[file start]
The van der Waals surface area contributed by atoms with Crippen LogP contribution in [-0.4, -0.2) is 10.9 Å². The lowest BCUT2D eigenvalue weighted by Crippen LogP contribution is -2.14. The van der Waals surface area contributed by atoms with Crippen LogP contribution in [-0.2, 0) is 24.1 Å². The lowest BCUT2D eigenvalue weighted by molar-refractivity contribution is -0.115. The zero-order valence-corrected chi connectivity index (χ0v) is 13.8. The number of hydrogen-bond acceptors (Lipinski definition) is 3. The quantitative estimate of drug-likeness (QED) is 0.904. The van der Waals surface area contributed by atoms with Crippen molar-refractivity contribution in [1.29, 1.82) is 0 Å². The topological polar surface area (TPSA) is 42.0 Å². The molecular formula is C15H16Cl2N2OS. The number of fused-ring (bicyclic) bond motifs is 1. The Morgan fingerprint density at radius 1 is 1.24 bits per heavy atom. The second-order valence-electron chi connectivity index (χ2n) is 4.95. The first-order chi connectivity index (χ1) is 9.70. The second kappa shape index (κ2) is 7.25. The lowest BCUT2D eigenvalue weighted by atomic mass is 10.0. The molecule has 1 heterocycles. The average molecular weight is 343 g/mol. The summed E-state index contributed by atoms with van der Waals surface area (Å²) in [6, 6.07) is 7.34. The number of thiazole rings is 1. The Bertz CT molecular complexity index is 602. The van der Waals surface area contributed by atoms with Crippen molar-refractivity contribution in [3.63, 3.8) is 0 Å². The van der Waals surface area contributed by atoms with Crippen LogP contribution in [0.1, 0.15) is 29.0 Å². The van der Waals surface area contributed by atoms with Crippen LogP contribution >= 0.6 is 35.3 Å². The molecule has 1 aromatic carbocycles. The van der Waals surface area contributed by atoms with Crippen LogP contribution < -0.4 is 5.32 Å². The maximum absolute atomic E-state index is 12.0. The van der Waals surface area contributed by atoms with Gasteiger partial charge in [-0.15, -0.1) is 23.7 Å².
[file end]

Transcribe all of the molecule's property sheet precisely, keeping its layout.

The van der Waals surface area contributed by atoms with Crippen LogP contribution in [-0.4, -0.2) is 10.9 Å². The lowest BCUT2D eigenvalue weighted by Crippen LogP contribution is -2.14. The van der Waals surface area contributed by atoms with Crippen LogP contribution in [-0.2, 0) is 24.1 Å². The lowest BCUT2D eigenvalue weighted by molar-refractivity contribution is -0.115. The zero-order valence-corrected chi connectivity index (χ0v) is 13.8. The number of hydrogen-bond acceptors (Lipinski definition) is 3. The quantitative estimate of drug-likeness (QED) is 0.904. The van der Waals surface area contributed by atoms with Crippen molar-refractivity contribution in [1.29, 1.82) is 0 Å². The topological polar surface area (TPSA) is 42.0 Å². The molecular formula is C15H16Cl2N2OS. The number of fused-ring (bicyclic) bond motifs is 1. The Morgan fingerprint density at radius 1 is 1.24 bits per heavy atom. The second-order valence-electron chi connectivity index (χ2n) is 4.95. The first-order chi connectivity index (χ1) is 9.70. The second kappa shape index (κ2) is 7.25. The lowest BCUT2D eigenvalue weighted by atomic mass is 10.0. The molecule has 1 heterocycles. The average molecular weight is 343 g/mol. The summed E-state index contributed by atoms with van der Waals surface area (Å²) in [6, 6.07) is 7.34. The number of thiazole rings is 1. The Bertz CT molecular complexity index is 602. The van der Waals surface area contributed by atoms with Crippen molar-refractivity contribution in [3.63, 3.8) is 0 Å². The van der Waals surface area contributed by atoms with Crippen LogP contribution in [0.1, 0.15) is 29.0 Å². The van der Waals surface area contributed by atoms with Crippen LogP contribution >= 0.6 is 35.3 Å². The molecule has 1 aromatic carbocycles. The van der Waals surface area contributed by atoms with Crippen LogP contribution < -0.4 is 5.32 Å². The maximum absolute atomic E-state index is 12.0. The van der Waals surface area contributed by atoms with Gasteiger partial charge in [-0.15, -0.1) is 23.7 Å².